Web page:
Business activity in the U.S. Midwest jumped to a six-month high in July, showing expansion in the region for the first time since April.» Read More
The government announces its annual revisions of the past three years and confirms a series of stories in CNBC raising questions about growth.
Rental prices rose faster than incomes in June, but showed signs of slowing in New York, Los Angeles, and Washington.
More than 7.4 million borrowers were still "seriously" underwater on their mortgages at the end of June, according to RealtyTrac.
The supply of homes for sale nationally in June fell 6.5 percent from a year ago, according to a new report from Zillow. That's boosting prices.
The Fed is expected to point to a growing U.S. economy and stronger job market as it sets the stage for a possible interest rate hike in September.
CNBC's Big Crunch analyzed every single word from Fed Chair Janet Yellen. Here are the insights from those press conferences.
The Fed meets Wednesday, with the market pricing in zero chance of a rate hike. What do you think?
"We've been very cautious on fixed income overall," BlackRock's Jeff Rosenberg says.
Consumer reluctance to really spend money continues to hold back the economy, economist Stephen Roach tells CNBC.
For Americans who have become used to flat or even falling prices, an unfamiliar sight has emerged in the economy: Inflation is ticking up.
For the second week in a row, mortgage activity barely budged, despite a small drop in interest rates.
A majority on Wall Street see the first rate hike in nine years coming in September, but it's a dwindling majority, according to a CNBC Fed survey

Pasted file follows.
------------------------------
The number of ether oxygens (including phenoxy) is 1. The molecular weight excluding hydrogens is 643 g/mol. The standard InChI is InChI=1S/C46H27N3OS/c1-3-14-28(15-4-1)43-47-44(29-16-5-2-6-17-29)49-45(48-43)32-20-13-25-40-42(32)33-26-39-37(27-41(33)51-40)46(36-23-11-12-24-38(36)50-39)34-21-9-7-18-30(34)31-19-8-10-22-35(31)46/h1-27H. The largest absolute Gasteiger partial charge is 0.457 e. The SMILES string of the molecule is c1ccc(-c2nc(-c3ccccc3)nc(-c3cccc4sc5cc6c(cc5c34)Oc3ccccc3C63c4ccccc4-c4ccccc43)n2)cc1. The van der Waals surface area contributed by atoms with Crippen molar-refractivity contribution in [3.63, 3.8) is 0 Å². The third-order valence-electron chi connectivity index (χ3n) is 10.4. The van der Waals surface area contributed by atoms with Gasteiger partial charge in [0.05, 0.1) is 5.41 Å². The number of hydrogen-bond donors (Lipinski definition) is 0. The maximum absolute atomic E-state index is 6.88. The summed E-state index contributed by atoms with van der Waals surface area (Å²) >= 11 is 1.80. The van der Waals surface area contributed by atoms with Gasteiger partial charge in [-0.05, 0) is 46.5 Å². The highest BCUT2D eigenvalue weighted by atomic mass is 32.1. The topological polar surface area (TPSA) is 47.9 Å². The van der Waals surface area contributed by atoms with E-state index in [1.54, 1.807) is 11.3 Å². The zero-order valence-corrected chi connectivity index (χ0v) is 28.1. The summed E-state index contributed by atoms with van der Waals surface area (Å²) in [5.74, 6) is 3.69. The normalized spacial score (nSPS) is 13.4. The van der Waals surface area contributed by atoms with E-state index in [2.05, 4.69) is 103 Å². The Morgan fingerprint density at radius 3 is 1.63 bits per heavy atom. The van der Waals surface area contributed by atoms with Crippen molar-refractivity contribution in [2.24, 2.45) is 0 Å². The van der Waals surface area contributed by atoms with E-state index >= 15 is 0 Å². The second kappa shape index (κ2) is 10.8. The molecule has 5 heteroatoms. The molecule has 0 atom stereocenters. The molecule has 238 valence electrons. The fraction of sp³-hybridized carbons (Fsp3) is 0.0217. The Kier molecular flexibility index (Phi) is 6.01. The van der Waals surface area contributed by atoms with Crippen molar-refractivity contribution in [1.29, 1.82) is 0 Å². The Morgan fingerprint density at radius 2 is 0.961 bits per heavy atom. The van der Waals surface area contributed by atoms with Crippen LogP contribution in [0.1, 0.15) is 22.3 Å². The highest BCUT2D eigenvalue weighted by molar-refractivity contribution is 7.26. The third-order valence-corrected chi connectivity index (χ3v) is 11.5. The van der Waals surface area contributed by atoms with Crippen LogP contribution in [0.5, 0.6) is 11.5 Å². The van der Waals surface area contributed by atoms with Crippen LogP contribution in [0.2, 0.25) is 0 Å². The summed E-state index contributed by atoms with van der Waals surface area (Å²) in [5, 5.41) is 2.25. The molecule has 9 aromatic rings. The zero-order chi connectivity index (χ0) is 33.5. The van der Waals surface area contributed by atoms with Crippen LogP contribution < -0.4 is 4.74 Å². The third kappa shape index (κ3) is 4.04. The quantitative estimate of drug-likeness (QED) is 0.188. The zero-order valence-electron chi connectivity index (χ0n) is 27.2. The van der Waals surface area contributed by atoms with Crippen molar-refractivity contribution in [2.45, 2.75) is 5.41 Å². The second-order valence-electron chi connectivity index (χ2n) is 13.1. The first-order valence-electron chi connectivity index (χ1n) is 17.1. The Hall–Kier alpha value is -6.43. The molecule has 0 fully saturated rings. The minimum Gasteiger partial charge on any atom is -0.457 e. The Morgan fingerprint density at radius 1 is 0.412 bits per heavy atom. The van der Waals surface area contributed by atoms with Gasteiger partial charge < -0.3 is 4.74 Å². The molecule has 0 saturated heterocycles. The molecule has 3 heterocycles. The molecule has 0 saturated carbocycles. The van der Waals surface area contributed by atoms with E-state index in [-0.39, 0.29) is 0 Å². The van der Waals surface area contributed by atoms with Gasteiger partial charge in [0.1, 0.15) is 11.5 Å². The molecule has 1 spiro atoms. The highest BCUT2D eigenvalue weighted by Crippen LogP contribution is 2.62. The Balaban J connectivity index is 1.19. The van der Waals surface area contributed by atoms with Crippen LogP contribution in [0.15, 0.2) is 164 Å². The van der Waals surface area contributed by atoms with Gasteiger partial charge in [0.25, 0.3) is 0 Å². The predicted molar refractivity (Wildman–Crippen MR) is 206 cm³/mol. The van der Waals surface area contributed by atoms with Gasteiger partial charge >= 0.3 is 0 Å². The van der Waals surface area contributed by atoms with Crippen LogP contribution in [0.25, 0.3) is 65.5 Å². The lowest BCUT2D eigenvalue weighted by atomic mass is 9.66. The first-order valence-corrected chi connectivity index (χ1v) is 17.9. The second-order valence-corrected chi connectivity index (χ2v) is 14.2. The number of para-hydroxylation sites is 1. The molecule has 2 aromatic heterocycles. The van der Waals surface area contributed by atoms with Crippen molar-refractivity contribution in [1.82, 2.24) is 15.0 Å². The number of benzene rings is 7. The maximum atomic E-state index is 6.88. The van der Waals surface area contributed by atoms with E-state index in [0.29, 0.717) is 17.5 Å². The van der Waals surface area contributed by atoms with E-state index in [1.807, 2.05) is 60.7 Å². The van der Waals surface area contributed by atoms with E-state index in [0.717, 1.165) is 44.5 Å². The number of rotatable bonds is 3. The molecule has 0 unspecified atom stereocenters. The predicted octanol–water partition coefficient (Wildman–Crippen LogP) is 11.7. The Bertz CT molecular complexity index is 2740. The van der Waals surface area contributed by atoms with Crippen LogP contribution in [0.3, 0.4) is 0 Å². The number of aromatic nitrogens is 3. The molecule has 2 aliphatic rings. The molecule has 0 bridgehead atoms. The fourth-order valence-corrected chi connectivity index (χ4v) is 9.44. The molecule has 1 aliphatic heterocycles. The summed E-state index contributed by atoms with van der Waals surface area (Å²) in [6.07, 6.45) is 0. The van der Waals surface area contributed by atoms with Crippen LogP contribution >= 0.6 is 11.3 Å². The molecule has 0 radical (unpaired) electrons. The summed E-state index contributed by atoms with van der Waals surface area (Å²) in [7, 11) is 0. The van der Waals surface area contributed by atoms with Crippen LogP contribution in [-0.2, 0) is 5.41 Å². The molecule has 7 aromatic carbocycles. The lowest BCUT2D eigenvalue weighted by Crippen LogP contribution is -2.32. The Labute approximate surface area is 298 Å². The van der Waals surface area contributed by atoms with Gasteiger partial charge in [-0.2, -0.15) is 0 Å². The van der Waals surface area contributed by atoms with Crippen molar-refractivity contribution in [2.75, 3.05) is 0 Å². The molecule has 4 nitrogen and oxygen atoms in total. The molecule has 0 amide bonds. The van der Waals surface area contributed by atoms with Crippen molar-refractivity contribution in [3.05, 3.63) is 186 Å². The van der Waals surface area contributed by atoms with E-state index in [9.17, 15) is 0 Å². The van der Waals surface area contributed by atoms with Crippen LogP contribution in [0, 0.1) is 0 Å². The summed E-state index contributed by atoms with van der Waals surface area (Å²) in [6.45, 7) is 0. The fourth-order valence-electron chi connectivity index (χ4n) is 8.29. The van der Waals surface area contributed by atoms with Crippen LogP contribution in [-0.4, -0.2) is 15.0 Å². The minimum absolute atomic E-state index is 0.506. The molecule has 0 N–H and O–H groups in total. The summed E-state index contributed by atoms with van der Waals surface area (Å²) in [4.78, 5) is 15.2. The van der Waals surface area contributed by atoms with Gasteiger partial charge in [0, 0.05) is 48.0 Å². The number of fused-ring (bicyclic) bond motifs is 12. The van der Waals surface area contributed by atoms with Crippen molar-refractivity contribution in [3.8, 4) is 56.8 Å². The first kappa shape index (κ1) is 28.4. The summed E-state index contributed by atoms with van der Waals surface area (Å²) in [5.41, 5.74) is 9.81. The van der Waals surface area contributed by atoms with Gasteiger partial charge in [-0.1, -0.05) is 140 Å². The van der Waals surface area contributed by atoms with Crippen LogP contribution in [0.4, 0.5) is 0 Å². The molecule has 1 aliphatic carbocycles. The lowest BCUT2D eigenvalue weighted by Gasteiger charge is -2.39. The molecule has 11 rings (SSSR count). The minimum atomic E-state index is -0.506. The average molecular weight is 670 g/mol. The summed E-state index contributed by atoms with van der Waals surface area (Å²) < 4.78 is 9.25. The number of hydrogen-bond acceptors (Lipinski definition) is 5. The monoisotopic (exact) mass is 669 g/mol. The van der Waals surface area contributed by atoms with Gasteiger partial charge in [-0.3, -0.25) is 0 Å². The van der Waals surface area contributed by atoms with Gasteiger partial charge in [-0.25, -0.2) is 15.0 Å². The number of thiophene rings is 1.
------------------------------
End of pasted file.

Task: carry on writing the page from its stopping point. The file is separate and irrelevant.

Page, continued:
As Fed officials consider a rate hike, job growth is shifting from oil into industries like tech, construction and manufacturing.
U.S. home prices continued to rise in May, according to the S&P/Case-Shiller Home Price Index, but the increase fell short of analyst estimates.
U.S. consumers were not optimistic about the economy in July, according to a report released Tuesday.
The U.S. services sector expanded at a faster clip in July than June as employment and new business growth accelerated, an industry report showed.
A gauge of U.S. business investment plans rebounded in June, suggesting the drag on manufacturing from capital spending cuts was starting to ebb.
A near 42-year low in claims is going to get lots of investor attention. This time it probably should get a little less.
New U.S. single-family home sales fell in June to their lowest level in seven months and May's sales were revised sharply lower.
The surprising drop in new applications, to its lowest level in more than 41-1/2 years, suggesting job growth remained solid.